The latest data from a report published in the journal Proceedings of the National Academy of Science show that as the deforestation rate of rainforest in the Mato Grosso region reduced, the rate of food production increased.
FRA claims that this illustrates how the policies introduced by the government of Brazil have helped to encourage more sustainable use of already-deforested areas.
The figures were compiled by Marcia Macedo of the University of Columbia after analysing deforestation rates and comparing them with soya production between 2001 and 2010. The analysis showed that some 91 per cent of the soya production increase in the last half of the period occurred in previously cleared rainforest, rather than on land cleared at the time for the purpose.
The report’s authors wrote: "The land-use transitions observed during the post-boom period-and the case of 2009 in particular-suggest that when market conditions favoured expansion, producers expanded into areas previously cleared for pasture rather than forest areas."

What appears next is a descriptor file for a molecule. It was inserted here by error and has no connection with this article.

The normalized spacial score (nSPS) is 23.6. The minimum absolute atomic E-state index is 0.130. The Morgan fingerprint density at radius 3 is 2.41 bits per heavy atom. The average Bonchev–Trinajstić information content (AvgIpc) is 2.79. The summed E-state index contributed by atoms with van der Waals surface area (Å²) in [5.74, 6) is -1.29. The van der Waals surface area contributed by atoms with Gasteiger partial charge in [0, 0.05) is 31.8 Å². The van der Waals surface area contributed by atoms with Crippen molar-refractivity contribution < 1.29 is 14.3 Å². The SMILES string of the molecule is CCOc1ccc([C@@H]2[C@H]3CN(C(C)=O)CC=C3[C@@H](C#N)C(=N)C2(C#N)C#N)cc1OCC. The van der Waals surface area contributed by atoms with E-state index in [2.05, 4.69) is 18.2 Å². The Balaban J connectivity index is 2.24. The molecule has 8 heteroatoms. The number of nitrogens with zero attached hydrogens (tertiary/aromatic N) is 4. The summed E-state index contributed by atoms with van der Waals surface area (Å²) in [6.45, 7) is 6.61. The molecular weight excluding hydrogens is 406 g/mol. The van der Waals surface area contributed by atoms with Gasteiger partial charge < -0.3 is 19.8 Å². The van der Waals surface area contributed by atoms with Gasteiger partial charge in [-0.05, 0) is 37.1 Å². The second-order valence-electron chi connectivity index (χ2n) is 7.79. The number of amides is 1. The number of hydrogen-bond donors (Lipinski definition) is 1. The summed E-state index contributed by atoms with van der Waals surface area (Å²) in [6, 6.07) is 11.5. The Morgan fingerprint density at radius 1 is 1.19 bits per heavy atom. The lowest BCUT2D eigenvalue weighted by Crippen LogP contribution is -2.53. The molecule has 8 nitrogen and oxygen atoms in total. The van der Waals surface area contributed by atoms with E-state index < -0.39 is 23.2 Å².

FRA’s analysis partner, Peter Collins, announced FRA’s take on the situation. “We are pleased to see that there is now more evidence to support the Brazilian government’s efforts to try to reduce deforestation in the Amazon.”
He added, “We support several reforestation projects and forestry investment projects in the Amazon region, which are also being helped along by the government’s policies.”
An example is the plantation project run by Greenwood Management, which offers investors the chance to buy up sections of plantation forest, which is planted with non-native timbers. Government policies that ban government subsidies for steel firs that use charcoal made form native timbers has increased use of plantation-grown timber in the steel industry, explained FRA.
About Forestry Research Associates
Forestry Research Associates is a research and advisory consultancy that focuses on forestry management, sustainability issues and forestry investment around the globe.
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